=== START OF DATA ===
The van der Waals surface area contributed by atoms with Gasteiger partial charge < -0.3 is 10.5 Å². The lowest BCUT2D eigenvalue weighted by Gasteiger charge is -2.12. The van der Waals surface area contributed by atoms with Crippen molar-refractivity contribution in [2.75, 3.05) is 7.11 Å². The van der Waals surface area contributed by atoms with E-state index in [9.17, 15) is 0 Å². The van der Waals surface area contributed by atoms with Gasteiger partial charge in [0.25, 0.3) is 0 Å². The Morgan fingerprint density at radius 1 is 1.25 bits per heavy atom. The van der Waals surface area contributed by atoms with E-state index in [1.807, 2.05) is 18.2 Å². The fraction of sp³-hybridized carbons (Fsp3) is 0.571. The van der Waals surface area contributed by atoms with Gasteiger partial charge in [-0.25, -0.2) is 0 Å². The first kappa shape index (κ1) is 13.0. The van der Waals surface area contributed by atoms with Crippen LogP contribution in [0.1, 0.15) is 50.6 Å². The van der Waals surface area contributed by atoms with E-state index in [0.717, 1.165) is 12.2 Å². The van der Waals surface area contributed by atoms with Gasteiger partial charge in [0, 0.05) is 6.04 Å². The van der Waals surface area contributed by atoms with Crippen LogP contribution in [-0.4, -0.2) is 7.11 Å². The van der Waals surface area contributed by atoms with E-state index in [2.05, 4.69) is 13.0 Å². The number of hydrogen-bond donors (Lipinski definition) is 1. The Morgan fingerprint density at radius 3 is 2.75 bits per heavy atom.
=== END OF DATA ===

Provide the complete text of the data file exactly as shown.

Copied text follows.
The van der Waals surface area contributed by atoms with Gasteiger partial charge < -0.3 is 10.5 Å². The lowest BCUT2D eigenvalue weighted by Gasteiger charge is -2.12. The van der Waals surface area contributed by atoms with Crippen molar-refractivity contribution in [2.75, 3.05) is 7.11 Å². The van der Waals surface area contributed by atoms with E-state index in [9.17, 15) is 0 Å². The van der Waals surface area contributed by atoms with Gasteiger partial charge in [0.25, 0.3) is 0 Å². The Morgan fingerprint density at radius 1 is 1.25 bits per heavy atom. The van der Waals surface area contributed by atoms with E-state index in [1.807, 2.05) is 18.2 Å². The fraction of sp³-hybridized carbons (Fsp3) is 0.571. The van der Waals surface area contributed by atoms with Gasteiger partial charge in [-0.25, -0.2) is 0 Å². The first kappa shape index (κ1) is 13.0. The van der Waals surface area contributed by atoms with Crippen LogP contribution in [0.1, 0.15) is 50.6 Å². The van der Waals surface area contributed by atoms with E-state index in [0.717, 1.165) is 12.2 Å². The van der Waals surface area contributed by atoms with Gasteiger partial charge in [0, 0.05) is 6.04 Å². The van der Waals surface area contributed by atoms with Crippen LogP contribution in [-0.4, -0.2) is 7.11 Å². The van der Waals surface area contributed by atoms with E-state index in [2.05, 4.69) is 13.0 Å². The number of hydrogen-bond donors (Lipinski definition) is 1. The Morgan fingerprint density at radius 3 is 2.75 bits per heavy atom.